A brush roller made of nylon (UUN) was used. As to the thickness of fiber, though those of from 0.5 to 10 dtex can be used, one of 2 dtex was used herein. The brush roller was rotated at a rate of 2 times in the “with” direction in the contact section of the photoconductor, and a charging auxiliary particle the same as in Test No. 5 was supplied by using the supply roller 101 in the same manner as in the case of the elastic roller. According to this, it is understood that the same results as in the case of the charging roller are obtained; that the test of 70,000 sheets is cleared; and that even by using a brush roller as the charging member, the same results are obtained.

Next, FIG. 10 shows the results of review by changing the surface energy of each of the supply roller surface of a charging auxiliary particle, the charging roller surface and the photoconductive surface. The surface energy can be relatively compared by measuring a contact angle against water. The results as shown in FIG. 10 are concerned with the respective measurement results and life test results. A charging auxiliary particle the same as in Test No. 5 was used; a circumferential speed difference against the photoconductor was 2.0 times in the “with” direction; and the B type not having a charging injection layer was used as the photoconductor.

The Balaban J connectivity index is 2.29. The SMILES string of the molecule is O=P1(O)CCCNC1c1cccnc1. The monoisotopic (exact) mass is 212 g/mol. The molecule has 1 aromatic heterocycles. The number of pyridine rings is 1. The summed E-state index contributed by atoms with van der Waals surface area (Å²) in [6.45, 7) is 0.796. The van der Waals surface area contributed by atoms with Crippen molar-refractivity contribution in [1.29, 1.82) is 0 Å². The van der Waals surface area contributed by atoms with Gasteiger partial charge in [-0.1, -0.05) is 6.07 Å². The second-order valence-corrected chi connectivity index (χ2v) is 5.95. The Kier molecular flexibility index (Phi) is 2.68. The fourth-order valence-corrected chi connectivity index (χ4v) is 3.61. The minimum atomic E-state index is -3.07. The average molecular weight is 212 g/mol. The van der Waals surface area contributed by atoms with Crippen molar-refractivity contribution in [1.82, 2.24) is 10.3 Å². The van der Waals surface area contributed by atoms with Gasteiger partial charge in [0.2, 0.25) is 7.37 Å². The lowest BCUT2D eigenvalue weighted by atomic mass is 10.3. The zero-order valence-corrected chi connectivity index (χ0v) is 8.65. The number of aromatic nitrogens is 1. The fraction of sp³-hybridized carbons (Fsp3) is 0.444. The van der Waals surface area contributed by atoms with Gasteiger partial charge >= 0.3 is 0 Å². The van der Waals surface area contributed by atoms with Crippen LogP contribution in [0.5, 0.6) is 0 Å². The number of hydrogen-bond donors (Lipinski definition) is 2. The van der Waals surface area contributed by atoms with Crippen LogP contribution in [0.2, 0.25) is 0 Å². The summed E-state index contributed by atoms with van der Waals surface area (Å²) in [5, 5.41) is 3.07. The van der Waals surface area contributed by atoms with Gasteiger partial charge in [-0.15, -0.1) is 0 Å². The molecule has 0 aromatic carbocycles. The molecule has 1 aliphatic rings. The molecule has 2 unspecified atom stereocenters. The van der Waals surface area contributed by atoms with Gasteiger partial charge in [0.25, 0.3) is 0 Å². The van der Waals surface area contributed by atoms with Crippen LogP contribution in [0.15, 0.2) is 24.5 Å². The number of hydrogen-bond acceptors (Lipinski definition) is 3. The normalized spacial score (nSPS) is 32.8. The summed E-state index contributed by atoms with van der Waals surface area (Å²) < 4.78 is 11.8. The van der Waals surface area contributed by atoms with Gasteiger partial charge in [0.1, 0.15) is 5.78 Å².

In Test No. 26 in which the surface energy of the charging roller surface is slightly lower than that in Test No. 5, since the permutation itself does not change, the same performance as in Test No. 5 was obtained. However, in the case where the contact angle of the supply roller is smaller than that of the charging roller (the surface energy is low), since the charging auxiliary particle from the supply roller to the charging roller side cannot be satisfactorily supplied, the performance is deteriorated. Furthermore, in Test Nos. 29 and 30 in which the contact angel of the photoconductive surface is smaller than that of the charging roller surface (the surface energy is low), since the charging auxiliary particle moves from the charging roller to the photoconductor, it is understood that the deterioration of the charging performance is remarkable.